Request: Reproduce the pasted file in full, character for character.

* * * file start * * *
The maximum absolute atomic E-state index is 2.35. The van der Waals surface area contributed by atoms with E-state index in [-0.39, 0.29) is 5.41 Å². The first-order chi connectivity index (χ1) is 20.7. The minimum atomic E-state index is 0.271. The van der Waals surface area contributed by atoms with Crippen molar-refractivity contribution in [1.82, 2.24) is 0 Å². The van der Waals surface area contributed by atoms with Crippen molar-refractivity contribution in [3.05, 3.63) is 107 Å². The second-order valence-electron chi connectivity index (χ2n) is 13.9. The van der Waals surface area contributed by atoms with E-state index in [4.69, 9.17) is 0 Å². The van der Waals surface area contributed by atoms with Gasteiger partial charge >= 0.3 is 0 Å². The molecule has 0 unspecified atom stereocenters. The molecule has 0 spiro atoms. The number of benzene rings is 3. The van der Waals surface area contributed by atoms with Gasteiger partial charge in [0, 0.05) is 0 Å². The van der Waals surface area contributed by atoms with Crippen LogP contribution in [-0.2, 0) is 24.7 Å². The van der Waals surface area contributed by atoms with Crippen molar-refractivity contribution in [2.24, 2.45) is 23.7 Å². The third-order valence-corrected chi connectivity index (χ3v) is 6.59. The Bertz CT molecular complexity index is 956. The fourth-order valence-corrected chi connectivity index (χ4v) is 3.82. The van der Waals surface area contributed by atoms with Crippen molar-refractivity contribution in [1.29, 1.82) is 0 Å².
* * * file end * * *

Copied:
The maximum absolute atomic E-state index is 2.35. The van der Waals surface area contributed by atoms with E-state index in [-0.39, 0.29) is 5.41 Å². The first-order chi connectivity index (χ1) is 20.7. The minimum atomic E-state index is 0.271. The van der Waals surface area contributed by atoms with Crippen molar-refractivity contribution in [1.82, 2.24) is 0 Å². The van der Waals surface area contributed by atoms with Crippen molar-refractivity contribution in [3.05, 3.63) is 107 Å². The second-order valence-electron chi connectivity index (χ2n) is 13.9. The van der Waals surface area contributed by atoms with E-state index in [4.69, 9.17) is 0 Å². The van der Waals surface area contributed by atoms with Gasteiger partial charge >= 0.3 is 0 Å². The molecule has 0 unspecified atom stereocenters. The molecule has 0 spiro atoms. The number of benzene rings is 3. The van der Waals surface area contributed by atoms with Gasteiger partial charge in [0, 0.05) is 0 Å². The van der Waals surface area contributed by atoms with Crippen LogP contribution in [-0.2, 0) is 24.7 Å². The van der Waals surface area contributed by atoms with Crippen molar-refractivity contribution in [2.24, 2.45) is 23.7 Å². The third-order valence-corrected chi connectivity index (χ3v) is 6.59. The Bertz CT molecular complexity index is 956. The fourth-order valence-corrected chi connectivity index (χ4v) is 3.82. The van der Waals surface area contributed by atoms with Crippen molar-refractivity contribution in [1.29, 1.82) is 0 Å².